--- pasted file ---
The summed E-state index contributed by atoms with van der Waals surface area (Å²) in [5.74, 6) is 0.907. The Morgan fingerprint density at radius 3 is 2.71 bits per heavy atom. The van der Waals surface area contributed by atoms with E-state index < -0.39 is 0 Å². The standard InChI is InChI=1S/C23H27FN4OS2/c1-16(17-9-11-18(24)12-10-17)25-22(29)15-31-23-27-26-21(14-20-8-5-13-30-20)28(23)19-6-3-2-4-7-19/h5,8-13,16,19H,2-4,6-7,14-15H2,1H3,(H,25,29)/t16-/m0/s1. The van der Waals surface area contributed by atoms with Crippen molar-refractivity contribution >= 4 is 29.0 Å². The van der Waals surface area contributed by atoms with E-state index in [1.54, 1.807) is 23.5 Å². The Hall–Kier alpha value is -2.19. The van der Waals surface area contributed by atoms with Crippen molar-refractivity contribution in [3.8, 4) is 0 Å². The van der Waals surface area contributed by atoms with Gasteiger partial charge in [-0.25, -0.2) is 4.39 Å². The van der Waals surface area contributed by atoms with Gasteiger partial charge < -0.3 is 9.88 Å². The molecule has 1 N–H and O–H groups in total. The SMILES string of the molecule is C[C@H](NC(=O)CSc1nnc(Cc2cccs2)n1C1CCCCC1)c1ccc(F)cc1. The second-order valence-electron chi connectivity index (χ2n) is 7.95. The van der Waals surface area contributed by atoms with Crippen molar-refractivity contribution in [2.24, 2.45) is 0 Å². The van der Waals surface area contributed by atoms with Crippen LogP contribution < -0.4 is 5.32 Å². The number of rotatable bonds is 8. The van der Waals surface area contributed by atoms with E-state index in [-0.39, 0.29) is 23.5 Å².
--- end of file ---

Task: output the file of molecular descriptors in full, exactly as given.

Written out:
The summed E-state index contributed by atoms with van der Waals surface area (Å²) in [5.74, 6) is 0.907. The Morgan fingerprint density at radius 3 is 2.71 bits per heavy atom. The van der Waals surface area contributed by atoms with E-state index < -0.39 is 0 Å². The standard InChI is InChI=1S/C23H27FN4OS2/c1-16(17-9-11-18(24)12-10-17)25-22(29)15-31-23-27-26-21(14-20-8-5-13-30-20)28(23)19-6-3-2-4-7-19/h5,8-13,16,19H,2-4,6-7,14-15H2,1H3,(H,25,29)/t16-/m0/s1. The van der Waals surface area contributed by atoms with Crippen molar-refractivity contribution >= 4 is 29.0 Å². The van der Waals surface area contributed by atoms with E-state index in [1.54, 1.807) is 23.5 Å². The Hall–Kier alpha value is -2.19. The van der Waals surface area contributed by atoms with Crippen molar-refractivity contribution in [3.8, 4) is 0 Å². The van der Waals surface area contributed by atoms with Gasteiger partial charge in [-0.25, -0.2) is 4.39 Å². The van der Waals surface area contributed by atoms with Gasteiger partial charge < -0.3 is 9.88 Å². The molecule has 1 N–H and O–H groups in total. The SMILES string of the molecule is C[C@H](NC(=O)CSc1nnc(Cc2cccs2)n1C1CCCCC1)c1ccc(F)cc1. The second-order valence-electron chi connectivity index (χ2n) is 7.95. The van der Waals surface area contributed by atoms with Crippen molar-refractivity contribution in [2.24, 2.45) is 0 Å². The van der Waals surface area contributed by atoms with Crippen LogP contribution < -0.4 is 5.32 Å². The number of rotatable bonds is 8. The van der Waals surface area contributed by atoms with E-state index in [-0.39, 0.29) is 23.5 Å².